Jason and the Argonauts, the Golden Fleece, and Gold

Although most of the anthropology part of the blogosphere is buzzing over the paper on the gorilla, there was a second piece, in Nature, that I found interesting. In Fleece myth hints at golden age for Georgia Emiliano Feresin discusses recent research in Georgia (the country not the state) that discovered what may be the worlds oldest gold mine.

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Noah? In Greek Art?

Bullsnit. I say that as someone who is quite fond of ancient Greek sculpture and has more than a few books on the subject. Unless you consider the picture below to be a good representation of Noah:

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Mycenaean Grave Discovered

According to Reuters a Mycenaean grave has been discovered near the town of Agrinio:

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Sigh, Why Couldn’t it Have Been Athens?

According to Science Daily Rome, circa 320 AD, has been rebuilt using advanced digital technology, laser scanners and such:

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Has the Sanctuary of the Three Graces Been Found?

According to Yahoo News archaeologists may of have found the famous shrine of the Three Graces (or Charites) in Orchomenos.

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The First Fossil Hunters: Paleontology in Greek and Roman Times

In his introduction to The First Fossil Hunters: Paleontology in Greek and Roman Times., paleontologist Peter Dodson writes:

As a child I greatly enjoyed Greek mythology (always in preference to its more derivative Roman counterpart). I might also mention that my father, a biologist, majored in ancient Greek in college. I devoured Edith Hamilton and Bulfinch and D’Aulaire.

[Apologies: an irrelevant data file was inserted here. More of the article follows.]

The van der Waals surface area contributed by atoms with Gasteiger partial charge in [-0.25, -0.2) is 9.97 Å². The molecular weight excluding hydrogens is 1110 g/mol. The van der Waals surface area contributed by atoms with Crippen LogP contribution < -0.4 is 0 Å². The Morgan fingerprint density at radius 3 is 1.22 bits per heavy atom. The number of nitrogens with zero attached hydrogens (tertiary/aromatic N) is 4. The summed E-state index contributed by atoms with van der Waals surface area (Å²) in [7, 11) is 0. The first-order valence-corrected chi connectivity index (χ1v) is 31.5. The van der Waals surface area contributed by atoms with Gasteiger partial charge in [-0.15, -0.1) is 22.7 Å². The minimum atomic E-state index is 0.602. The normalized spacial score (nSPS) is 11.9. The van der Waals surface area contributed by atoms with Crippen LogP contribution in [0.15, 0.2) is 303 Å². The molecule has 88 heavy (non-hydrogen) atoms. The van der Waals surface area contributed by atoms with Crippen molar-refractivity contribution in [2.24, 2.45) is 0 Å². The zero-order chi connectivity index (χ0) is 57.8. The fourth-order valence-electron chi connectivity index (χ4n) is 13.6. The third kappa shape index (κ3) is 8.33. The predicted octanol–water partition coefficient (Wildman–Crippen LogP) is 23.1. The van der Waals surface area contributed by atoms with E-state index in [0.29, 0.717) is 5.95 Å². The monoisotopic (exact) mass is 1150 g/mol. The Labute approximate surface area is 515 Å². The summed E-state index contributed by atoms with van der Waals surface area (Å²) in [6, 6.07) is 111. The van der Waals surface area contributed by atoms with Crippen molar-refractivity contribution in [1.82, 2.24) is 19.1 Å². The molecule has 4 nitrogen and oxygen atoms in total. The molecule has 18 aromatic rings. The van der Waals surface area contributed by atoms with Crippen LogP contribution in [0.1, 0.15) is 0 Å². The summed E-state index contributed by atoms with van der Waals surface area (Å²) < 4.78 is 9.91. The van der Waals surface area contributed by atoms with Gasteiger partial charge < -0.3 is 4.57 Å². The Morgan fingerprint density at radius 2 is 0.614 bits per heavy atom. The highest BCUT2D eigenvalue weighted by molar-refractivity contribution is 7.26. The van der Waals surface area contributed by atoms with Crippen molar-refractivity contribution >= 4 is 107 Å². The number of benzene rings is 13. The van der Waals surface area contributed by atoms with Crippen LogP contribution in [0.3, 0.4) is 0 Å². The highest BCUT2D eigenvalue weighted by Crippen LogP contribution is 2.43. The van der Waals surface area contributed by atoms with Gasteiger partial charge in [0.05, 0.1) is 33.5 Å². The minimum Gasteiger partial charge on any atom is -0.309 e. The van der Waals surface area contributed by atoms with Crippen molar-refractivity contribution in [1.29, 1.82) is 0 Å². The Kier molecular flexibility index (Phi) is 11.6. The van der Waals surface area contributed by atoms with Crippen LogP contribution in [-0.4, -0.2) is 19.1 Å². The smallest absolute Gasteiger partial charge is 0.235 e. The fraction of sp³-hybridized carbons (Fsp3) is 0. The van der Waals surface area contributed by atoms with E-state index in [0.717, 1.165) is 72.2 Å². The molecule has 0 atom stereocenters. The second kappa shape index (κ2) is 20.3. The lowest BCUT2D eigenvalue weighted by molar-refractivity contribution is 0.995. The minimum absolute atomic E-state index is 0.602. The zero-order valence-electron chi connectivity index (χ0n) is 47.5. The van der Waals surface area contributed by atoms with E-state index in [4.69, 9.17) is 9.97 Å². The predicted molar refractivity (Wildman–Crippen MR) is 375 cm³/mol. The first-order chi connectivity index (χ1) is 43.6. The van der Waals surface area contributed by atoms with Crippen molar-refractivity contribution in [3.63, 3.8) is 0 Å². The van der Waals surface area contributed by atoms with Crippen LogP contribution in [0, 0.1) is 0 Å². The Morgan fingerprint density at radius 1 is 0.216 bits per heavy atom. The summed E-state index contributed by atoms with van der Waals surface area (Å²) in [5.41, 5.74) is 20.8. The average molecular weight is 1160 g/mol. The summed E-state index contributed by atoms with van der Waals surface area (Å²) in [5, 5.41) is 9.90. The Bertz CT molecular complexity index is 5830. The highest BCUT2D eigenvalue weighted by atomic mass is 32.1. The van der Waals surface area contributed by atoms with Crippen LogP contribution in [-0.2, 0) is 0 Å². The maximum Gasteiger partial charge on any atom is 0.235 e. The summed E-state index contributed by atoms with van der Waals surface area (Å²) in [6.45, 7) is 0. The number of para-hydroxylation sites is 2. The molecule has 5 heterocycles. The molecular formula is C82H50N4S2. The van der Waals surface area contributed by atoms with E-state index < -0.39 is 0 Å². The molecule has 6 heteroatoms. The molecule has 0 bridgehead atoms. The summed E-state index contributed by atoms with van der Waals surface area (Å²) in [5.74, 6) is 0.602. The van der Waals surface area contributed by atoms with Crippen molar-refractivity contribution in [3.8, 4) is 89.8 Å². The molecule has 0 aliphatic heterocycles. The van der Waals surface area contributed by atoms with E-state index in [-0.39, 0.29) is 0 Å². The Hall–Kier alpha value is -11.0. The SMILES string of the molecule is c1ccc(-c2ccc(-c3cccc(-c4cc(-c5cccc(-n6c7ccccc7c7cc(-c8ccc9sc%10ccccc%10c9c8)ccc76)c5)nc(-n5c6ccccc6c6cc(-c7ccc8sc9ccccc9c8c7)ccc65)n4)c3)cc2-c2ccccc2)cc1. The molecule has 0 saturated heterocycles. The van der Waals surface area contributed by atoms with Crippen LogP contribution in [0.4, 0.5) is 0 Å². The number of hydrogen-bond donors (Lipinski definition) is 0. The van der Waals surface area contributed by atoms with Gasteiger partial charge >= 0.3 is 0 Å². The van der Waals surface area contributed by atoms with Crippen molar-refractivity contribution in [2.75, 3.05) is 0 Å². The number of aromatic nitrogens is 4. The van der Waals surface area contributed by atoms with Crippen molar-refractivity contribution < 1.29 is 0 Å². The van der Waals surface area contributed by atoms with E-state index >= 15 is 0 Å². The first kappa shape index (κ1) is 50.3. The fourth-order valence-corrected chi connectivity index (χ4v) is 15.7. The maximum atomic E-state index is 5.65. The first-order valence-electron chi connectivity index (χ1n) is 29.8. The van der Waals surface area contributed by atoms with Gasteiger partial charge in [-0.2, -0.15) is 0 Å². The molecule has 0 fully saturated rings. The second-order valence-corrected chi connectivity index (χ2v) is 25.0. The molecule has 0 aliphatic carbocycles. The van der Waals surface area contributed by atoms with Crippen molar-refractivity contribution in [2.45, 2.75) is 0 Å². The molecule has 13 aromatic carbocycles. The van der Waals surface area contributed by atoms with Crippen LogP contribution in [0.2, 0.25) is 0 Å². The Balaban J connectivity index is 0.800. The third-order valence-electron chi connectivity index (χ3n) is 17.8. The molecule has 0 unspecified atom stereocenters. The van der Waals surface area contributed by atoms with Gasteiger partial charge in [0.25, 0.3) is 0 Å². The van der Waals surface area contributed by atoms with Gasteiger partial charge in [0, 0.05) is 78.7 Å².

I could say something similar about myself. I have always been fascinated by ancient Greece, even taking ancient Greek in college (rather than German like most of the rest of my anthropological peers). I have read Hamilton and Herodotus, Dodds, Euripides and Harrison, and so on ad infinitum . So when I first first heard of a book that combined my two interests of old bones and ancient Greece I was immediately interested.

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Has the Theater at Acharnae Been Found

According to Yahoo News this is a possibility:

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Were the Ancient Greeks Paleontologists?

I ask because I tuned into the last half of Histories Mysteries on the History channel a little while ago. It was just in time to her some lady talking about how she had surveyed all the ancient Greek literature for mentions of “monster bones” and such. She then compared the locations of those mentions with known paleontological fossil beds and found almost a perfect fit. Turns out the Greeks found quite a few fossils and dedicated some of them in various temples and such. She was actually able to track down a few of the bones (after examining the field notebooks of the archaeologists who excavated some of the sites). Turns out her name is Adrienne Mayor and she has written a book on the subject. Sounds absolutely fascinating since it combines two subjects I am incredibly interested in (ancient Greece and old bones).

Were the Iliad and the Odyssey Written by a Woman?

That’s the question in a new book. According to Discovery News. Here is the argument:

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Antikythera Mechanism: Mystery Solved

Antikythera%20Mechanism.jpg
From Science Daily:

The team believes the machine might have been used to predict the motion of the planets, although the mechanism involving more than 30 wheels and dials represents a technical prowess not to be replicated for thousands of years, The Scotsman said.
The scientists used three-dimensional X-ray technology to read the inscriptions that have gone unseen for more than 2,000 years.
Xenophon Moussas, a researcher at Athens University, told The Scotsman the inscription indicates the machine was used to track planetary bodies.